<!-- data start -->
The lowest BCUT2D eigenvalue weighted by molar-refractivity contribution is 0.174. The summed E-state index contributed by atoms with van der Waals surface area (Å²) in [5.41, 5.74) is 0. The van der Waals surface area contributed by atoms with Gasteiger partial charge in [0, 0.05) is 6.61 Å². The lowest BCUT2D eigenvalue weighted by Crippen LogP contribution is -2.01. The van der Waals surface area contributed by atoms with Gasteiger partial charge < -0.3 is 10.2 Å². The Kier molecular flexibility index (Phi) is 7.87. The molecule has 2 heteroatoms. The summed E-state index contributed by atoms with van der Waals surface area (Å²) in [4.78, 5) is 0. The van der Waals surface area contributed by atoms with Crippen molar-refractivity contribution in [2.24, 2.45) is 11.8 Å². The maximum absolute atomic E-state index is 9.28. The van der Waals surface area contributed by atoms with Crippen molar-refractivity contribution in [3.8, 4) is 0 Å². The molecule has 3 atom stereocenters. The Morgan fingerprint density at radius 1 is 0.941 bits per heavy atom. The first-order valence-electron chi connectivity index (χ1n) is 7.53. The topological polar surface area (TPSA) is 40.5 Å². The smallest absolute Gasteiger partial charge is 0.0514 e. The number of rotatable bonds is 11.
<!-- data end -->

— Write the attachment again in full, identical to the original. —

The lowest BCUT2D eigenvalue weighted by molar-refractivity contribution is 0.174. The summed E-state index contributed by atoms with van der Waals surface area (Å²) in [5.41, 5.74) is 0. The van der Waals surface area contributed by atoms with Gasteiger partial charge in [0, 0.05) is 6.61 Å². The lowest BCUT2D eigenvalue weighted by Crippen LogP contribution is -2.01. The van der Waals surface area contributed by atoms with Gasteiger partial charge < -0.3 is 10.2 Å². The Kier molecular flexibility index (Phi) is 7.87. The molecule has 2 heteroatoms. The summed E-state index contributed by atoms with van der Waals surface area (Å²) in [4.78, 5) is 0. The van der Waals surface area contributed by atoms with Crippen molar-refractivity contribution in [2.24, 2.45) is 11.8 Å². The maximum absolute atomic E-state index is 9.28. The van der Waals surface area contributed by atoms with Crippen molar-refractivity contribution in [3.8, 4) is 0 Å². The molecule has 3 atom stereocenters. The Morgan fingerprint density at radius 1 is 0.941 bits per heavy atom. The first-order valence-electron chi connectivity index (χ1n) is 7.53. The topological polar surface area (TPSA) is 40.5 Å². The smallest absolute Gasteiger partial charge is 0.0514 e. The number of rotatable bonds is 11.